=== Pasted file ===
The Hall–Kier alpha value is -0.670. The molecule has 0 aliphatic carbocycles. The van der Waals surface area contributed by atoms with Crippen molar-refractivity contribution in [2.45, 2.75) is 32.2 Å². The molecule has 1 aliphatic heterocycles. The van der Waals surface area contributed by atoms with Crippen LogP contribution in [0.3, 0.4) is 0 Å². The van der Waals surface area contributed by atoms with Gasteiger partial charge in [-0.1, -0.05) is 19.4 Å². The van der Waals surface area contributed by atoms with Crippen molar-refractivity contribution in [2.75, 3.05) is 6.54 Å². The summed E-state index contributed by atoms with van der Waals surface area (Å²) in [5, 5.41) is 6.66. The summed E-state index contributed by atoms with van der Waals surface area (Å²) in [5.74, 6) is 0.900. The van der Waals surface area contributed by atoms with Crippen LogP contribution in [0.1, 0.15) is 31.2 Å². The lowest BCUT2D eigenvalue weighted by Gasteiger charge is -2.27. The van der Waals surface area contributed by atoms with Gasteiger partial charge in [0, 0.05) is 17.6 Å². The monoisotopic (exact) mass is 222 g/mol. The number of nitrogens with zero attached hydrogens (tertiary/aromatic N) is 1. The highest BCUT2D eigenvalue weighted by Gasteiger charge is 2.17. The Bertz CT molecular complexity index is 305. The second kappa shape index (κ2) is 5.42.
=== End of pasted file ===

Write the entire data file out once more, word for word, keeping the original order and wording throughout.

The Hall–Kier alpha value is -0.670. The molecule has 0 aliphatic carbocycles. The van der Waals surface area contributed by atoms with Crippen molar-refractivity contribution in [2.45, 2.75) is 32.2 Å². The molecule has 1 aliphatic heterocycles. The van der Waals surface area contributed by atoms with Crippen LogP contribution in [0.3, 0.4) is 0 Å². The van der Waals surface area contributed by atoms with Gasteiger partial charge in [-0.1, -0.05) is 19.4 Å². The van der Waals surface area contributed by atoms with Crippen molar-refractivity contribution in [2.75, 3.05) is 6.54 Å². The summed E-state index contributed by atoms with van der Waals surface area (Å²) in [5, 5.41) is 6.66. The summed E-state index contributed by atoms with van der Waals surface area (Å²) in [5.74, 6) is 0.900. The van der Waals surface area contributed by atoms with Crippen LogP contribution in [0.1, 0.15) is 31.2 Å². The lowest BCUT2D eigenvalue weighted by Gasteiger charge is -2.27. The van der Waals surface area contributed by atoms with Gasteiger partial charge in [0, 0.05) is 17.6 Å². The monoisotopic (exact) mass is 222 g/mol. The number of nitrogens with zero attached hydrogens (tertiary/aromatic N) is 1. The highest BCUT2D eigenvalue weighted by Gasteiger charge is 2.17. The Bertz CT molecular complexity index is 305. The second kappa shape index (κ2) is 5.42.